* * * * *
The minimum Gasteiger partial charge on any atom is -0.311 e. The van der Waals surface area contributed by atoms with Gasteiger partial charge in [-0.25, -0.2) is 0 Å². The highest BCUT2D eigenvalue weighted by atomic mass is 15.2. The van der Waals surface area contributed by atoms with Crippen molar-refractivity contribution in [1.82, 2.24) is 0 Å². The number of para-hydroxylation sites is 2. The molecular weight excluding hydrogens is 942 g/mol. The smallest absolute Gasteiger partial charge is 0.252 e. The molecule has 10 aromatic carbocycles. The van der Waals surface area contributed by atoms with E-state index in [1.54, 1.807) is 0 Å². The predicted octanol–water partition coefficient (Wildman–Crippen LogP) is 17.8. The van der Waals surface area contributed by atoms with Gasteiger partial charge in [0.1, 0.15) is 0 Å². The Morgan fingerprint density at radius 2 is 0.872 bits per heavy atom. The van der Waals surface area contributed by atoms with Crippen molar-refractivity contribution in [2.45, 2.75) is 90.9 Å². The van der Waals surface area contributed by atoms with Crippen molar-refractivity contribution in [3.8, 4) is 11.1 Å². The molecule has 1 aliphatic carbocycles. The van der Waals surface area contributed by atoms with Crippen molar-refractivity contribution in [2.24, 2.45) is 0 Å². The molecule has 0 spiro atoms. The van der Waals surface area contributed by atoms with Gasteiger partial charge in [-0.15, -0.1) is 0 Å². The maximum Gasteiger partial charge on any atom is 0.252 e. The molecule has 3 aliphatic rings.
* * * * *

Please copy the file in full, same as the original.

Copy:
The minimum Gasteiger partial charge on any atom is -0.311 e. The van der Waals surface area contributed by atoms with Gasteiger partial charge in [-0.25, -0.2) is 0 Å². The highest BCUT2D eigenvalue weighted by atomic mass is 15.2. The van der Waals surface area contributed by atoms with Crippen molar-refractivity contribution in [1.82, 2.24) is 0 Å². The number of para-hydroxylation sites is 2. The molecular weight excluding hydrogens is 942 g/mol. The smallest absolute Gasteiger partial charge is 0.252 e. The molecule has 10 aromatic carbocycles. The van der Waals surface area contributed by atoms with E-state index in [1.54, 1.807) is 0 Å². The predicted octanol–water partition coefficient (Wildman–Crippen LogP) is 17.8. The van der Waals surface area contributed by atoms with Gasteiger partial charge in [0.1, 0.15) is 0 Å². The Morgan fingerprint density at radius 2 is 0.872 bits per heavy atom. The van der Waals surface area contributed by atoms with Crippen molar-refractivity contribution in [2.45, 2.75) is 90.9 Å². The van der Waals surface area contributed by atoms with Crippen molar-refractivity contribution in [3.8, 4) is 11.1 Å². The molecule has 1 aliphatic carbocycles. The van der Waals surface area contributed by atoms with Crippen molar-refractivity contribution in [2.24, 2.45) is 0 Å². The molecule has 0 spiro atoms. The van der Waals surface area contributed by atoms with Gasteiger partial charge in [-0.15, -0.1) is 0 Å². The maximum Gasteiger partial charge on any atom is 0.252 e. The molecule has 3 aliphatic rings.